How do you define depression? How do you define the feeling of walking down the line with that vague impression that it can only be worse?
Isabella came to me and asked those questions. I wondered why she had chosen me as a confident. In apparence, she had everything for her. She was beautiful, looked very smart (from a five minutes discussion you could tell) and had already achieved much in life. At 27 years old, she had a five years experience in a FMCG, a senior manager position and from the look, she was ready to sit in a board of direction by her 30’s. From what I knew, she had the perfect boyfriend, and anytime soon, they would announce a date (that is what I thought). While listening to her questions, all those thoughts went through my mind and I just did not understand. She continued.
“Two months ago, I decided it was enough. The suffering had gone for too long and I could no more handle it by myself. So many sleepless nights. So many mornings when I wanted everything to stop. And one day, I just decided it had to stop. I just decided I had to face it. Mum had been telling me about this therapist she knew. I took a deep breath, called her and asked for the number. It’s been three weeks since I have started the therapy now and I feel it. I feel I am better, I feel I will be relieved”.
I just listened to her, but I still did not believe nor understand her. I just described you her life or I could say “her so wonderful life” from what I thought and more importantly, I was discussing with Isabella in Douala, in Cameroon, in Africa. How many times have you heard about depression in your entourage? So often, my parents told me this was a disease for white people. They told me, we Africans were hustlers and we just moved on. But, here am I listening to Isabella and wondering if finally, on that specific point, my parents could not be proven wrong.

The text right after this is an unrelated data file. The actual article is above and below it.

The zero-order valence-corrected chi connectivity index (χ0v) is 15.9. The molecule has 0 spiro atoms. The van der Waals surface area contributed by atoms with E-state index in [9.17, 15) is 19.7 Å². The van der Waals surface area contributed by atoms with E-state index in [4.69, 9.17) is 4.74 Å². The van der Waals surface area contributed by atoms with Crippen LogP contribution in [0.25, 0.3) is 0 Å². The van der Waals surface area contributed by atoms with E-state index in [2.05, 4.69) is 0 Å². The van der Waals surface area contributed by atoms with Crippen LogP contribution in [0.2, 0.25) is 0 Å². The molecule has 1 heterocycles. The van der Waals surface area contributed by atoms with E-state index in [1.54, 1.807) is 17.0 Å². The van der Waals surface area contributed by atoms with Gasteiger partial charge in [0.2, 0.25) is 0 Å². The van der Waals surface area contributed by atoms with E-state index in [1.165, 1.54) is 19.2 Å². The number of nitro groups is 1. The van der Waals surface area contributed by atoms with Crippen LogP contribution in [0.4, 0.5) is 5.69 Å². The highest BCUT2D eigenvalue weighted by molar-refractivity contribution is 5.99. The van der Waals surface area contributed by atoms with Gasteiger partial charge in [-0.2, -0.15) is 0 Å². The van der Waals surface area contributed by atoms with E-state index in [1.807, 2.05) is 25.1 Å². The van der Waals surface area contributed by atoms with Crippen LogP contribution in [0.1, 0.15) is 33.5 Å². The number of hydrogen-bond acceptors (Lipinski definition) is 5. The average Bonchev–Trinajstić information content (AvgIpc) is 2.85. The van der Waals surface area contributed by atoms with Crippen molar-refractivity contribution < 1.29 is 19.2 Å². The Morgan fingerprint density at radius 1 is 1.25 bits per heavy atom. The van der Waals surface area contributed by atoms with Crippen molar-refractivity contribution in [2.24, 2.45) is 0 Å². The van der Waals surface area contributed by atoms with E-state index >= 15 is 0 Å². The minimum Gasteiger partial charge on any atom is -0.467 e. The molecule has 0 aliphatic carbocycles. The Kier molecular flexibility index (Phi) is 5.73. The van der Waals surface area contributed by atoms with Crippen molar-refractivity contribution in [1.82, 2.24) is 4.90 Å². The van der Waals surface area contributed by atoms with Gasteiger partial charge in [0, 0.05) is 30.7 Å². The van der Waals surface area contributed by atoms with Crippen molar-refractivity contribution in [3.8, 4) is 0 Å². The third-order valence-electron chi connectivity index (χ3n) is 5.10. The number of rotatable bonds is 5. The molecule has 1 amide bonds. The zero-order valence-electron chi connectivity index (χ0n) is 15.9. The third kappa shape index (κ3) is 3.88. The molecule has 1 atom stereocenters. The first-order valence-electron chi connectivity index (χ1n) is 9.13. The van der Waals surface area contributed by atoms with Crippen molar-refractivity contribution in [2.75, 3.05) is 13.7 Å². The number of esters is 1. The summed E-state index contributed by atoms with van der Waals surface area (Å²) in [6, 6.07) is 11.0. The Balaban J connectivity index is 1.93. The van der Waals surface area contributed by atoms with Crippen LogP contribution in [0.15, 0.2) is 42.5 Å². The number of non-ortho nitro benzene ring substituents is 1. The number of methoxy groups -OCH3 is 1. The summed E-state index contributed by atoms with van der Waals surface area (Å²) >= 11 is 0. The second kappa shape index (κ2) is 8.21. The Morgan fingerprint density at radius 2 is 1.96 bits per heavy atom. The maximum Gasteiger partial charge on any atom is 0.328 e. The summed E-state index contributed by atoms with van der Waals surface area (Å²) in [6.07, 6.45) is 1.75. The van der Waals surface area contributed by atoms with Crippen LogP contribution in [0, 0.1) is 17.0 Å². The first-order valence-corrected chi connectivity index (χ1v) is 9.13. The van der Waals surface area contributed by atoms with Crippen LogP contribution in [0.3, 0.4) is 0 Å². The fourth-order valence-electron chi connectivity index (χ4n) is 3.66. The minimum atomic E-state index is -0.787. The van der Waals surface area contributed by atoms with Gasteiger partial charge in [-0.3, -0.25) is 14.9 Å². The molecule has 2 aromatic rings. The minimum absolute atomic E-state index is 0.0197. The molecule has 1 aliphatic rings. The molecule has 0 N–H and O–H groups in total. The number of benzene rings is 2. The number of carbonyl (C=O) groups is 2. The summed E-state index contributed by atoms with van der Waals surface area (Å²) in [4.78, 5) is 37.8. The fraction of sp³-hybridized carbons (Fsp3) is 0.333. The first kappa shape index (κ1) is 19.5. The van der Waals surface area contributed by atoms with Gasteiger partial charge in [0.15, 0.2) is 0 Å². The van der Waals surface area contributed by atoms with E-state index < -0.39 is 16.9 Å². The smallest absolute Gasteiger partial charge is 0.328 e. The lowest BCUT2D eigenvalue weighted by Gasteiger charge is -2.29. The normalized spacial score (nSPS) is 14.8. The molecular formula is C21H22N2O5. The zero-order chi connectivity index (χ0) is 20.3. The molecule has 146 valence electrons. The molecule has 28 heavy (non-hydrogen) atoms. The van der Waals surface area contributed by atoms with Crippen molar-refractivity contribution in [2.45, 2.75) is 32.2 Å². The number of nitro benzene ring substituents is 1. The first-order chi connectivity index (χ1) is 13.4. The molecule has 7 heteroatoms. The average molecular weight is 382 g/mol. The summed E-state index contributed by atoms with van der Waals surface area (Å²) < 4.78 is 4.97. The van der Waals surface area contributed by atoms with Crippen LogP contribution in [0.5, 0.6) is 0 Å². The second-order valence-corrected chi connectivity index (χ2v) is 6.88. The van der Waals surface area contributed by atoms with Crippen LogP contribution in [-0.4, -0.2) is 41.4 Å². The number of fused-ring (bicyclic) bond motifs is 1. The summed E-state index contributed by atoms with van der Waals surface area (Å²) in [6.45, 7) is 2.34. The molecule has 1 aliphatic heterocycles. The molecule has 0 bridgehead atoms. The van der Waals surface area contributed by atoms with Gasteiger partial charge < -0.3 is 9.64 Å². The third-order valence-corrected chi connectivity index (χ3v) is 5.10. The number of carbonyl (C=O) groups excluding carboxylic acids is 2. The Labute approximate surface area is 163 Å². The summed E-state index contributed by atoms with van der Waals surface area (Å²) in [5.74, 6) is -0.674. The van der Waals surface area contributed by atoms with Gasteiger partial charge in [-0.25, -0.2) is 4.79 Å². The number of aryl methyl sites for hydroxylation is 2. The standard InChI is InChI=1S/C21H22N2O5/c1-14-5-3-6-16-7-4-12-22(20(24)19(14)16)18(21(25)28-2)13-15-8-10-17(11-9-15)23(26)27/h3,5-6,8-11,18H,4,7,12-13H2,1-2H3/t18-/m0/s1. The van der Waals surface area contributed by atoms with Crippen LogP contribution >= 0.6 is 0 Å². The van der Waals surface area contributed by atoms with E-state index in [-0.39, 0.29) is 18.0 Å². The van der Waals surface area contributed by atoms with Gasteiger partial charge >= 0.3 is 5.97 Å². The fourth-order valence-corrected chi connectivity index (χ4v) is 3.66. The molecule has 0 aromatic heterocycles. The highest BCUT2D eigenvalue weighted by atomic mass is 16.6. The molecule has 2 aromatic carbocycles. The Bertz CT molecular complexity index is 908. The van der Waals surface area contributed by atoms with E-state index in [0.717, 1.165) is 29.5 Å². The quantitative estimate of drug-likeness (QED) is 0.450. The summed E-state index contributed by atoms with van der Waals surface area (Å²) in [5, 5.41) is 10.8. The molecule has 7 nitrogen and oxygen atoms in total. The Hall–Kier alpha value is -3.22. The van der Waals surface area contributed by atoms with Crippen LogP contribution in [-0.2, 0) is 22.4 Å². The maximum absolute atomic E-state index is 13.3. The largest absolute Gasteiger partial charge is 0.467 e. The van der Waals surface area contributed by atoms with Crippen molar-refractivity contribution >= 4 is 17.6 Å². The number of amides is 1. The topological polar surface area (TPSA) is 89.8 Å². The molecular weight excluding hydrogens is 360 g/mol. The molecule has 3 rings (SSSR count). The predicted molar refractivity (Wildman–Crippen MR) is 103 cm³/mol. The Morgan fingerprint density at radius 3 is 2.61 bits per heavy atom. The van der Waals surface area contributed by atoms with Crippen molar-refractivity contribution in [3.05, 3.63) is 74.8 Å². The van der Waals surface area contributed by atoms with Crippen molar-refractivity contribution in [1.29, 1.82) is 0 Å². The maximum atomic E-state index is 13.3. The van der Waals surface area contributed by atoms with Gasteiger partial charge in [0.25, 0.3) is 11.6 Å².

“At the age of five, I was sexually assaulted by an uncle. He made me swear that I would never talk about it and indeed, I never talked about it. In my teenage years, I quickly went around sex, believing that my body was only meant for men’s satisfaction. I thought I was rubbish, I thought I did not deserve love. Hopefully enough for me, I have always put great confidence in God. So praying did help me, talking to myself too. I don’t know exactly where I took that strength from but at the age of eighteen, after a suicide tentative which I survived to, I decided I would take care of myself. I decided, I would no more be a victim. I still laugh about it, when I think. At 18, I thought I had seen the worse…”
“Isabella, Isabella, enough” I thought in my head.
It was too hard to listen to, too hard to look at this beautiful lady and imagine for a few seconds all what she had gone through. And she went on, telling me more and more for about thirty minutes and she ended by saying “this is the positive effect of the therapy. It is only three weeks, but I can place words on my sufferings, I can express them loud with no shame. I am what I am, I went through what I went through, but I am still here and my future is only mine”.
Depression was real. Depression could happen just by my side. Depression was not meant for white people only. I am not sure after discussing with Isabella that I would know better how to identify someone suffering, but at least, I would be more ready to listen, more ready to advice, and simply more ready to encourage the person to see a professional.
Being well is a luxury. Mental health is not permanent. Take nothing for granted. Don’t over-admire anyone, don’t blame either. Just be ready to listen. Just be ready to support. You never know when someone is depressed. You never know how down someone is, so just BE THERE.